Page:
Games 3 and 4 of the World Series have proven at least one thing: if you watch baseball long enough, you’ll see something you’ve never seen before. In fact, you’ll see things no one has ever seen before.
Game 3 ended on an obstruction call, a first in World Series history. Game 4 ended on a pickoff, also a first. The baseball has not been good in this series, but the series itself has proven to be must-see baseball.
Two lessons so far, one from Game 3 and one from Game 4:
From Game 3: If you live by impulse, you will die by impulse. If you’re a baseball fan, by now you’ve seen the way Game 3 ended. The focus of the postgame comments was on the oddity of the obstruction call that ended the game. However, the real problem was the impulsiveness shown by Saltalamacchia. In reality, he never had a chance to get Craig out at third. He simply looked up and saw a runner and threw the ball without thinking. That’s the reason the Red Sox lost in the 9th inning. Obstruction had nothing to do with it. Because he made the play on pure impulse, Saltalamacchia cost his team a game.
Consider this a good life lesson: if you live by impulse, you will die by impulse. Eventually, the things you do without thinking will destroy you. It’s inevitable. So, stop today and ask God for wisdom.
From Game 4: don’t let instruction go in one ear and out the other. Kolten Wong, the Cardinals’ rookie reserve infielder, was put into the game to run for Allen Craig. It was the 9th inning and Boston was up 4-2 with two outs. Carlos Beltran, the Cardinals’ most productive offensive player was at the plate. Wong’s only job was to make sure he didn’t get picked off first base. He failed. Wandering too far off the bag, Wong was unable to get back on a routine pickoff attempt by the Red Sox. Game over.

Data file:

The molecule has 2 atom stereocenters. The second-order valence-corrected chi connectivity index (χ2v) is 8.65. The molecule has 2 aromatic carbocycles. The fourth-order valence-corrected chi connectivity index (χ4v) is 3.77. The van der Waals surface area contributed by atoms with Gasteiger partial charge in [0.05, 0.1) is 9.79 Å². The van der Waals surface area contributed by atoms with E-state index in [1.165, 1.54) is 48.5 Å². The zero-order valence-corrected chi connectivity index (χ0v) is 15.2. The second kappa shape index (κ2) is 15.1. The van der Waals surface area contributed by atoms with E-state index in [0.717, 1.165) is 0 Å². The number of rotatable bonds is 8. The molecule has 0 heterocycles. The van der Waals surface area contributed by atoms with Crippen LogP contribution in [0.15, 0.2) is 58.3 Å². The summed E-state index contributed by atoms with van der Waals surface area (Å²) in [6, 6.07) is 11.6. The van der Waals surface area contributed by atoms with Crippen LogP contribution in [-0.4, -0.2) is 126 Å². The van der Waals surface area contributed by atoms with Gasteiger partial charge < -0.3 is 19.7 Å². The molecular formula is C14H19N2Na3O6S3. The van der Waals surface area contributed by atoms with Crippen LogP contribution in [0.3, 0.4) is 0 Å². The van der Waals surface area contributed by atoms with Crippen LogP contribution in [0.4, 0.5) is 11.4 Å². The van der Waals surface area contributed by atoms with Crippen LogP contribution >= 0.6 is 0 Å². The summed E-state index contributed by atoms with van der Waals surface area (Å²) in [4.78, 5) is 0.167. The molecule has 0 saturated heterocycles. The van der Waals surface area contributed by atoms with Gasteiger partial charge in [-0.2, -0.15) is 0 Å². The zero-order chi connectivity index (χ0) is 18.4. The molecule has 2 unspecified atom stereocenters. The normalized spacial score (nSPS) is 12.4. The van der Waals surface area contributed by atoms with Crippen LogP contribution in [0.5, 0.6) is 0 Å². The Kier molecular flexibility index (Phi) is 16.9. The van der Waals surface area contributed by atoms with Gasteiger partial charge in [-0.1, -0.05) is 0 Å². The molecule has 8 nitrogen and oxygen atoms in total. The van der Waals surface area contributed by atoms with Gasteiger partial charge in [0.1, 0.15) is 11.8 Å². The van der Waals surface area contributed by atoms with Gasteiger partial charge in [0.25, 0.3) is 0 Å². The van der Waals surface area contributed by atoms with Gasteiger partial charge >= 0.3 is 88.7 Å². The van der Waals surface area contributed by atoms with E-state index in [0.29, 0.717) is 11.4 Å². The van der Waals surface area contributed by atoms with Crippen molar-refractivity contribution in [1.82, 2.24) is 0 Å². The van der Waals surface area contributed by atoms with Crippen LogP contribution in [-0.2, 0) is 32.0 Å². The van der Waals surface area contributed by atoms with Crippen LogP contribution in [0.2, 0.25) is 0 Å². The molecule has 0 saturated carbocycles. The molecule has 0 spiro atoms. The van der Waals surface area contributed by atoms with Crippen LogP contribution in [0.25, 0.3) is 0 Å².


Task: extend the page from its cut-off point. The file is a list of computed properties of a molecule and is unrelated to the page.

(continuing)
Another good life lesson: don’t let instruction go in one ear and out the other. Wong is a great player, a top prospect. But, his manager, Mike Matheny, couldn’t defend his mental lapse that ended the game. Matheny told reporters that Wong had just been told to stay close and avoid a pickoff. Wong isn’t stupid. He’s not an idiot. He made a mistake. Once he got on first base and the pressure of the game surrounded him, he forgot what he had been told. Whether he meant to or not, he let instruction go in one ear and out the other. It cost his team a chance to score. Instruction from the Lord and from godly people is something we must commit to memory. We can’t just nod at it and then let the pressures we face cause us to forget what we have been taught. This is hard, but it’s vital.
Impulse, Ignoring Instruction…this World Series hasn’t been pretty, but it can teach us a lot about ourselves.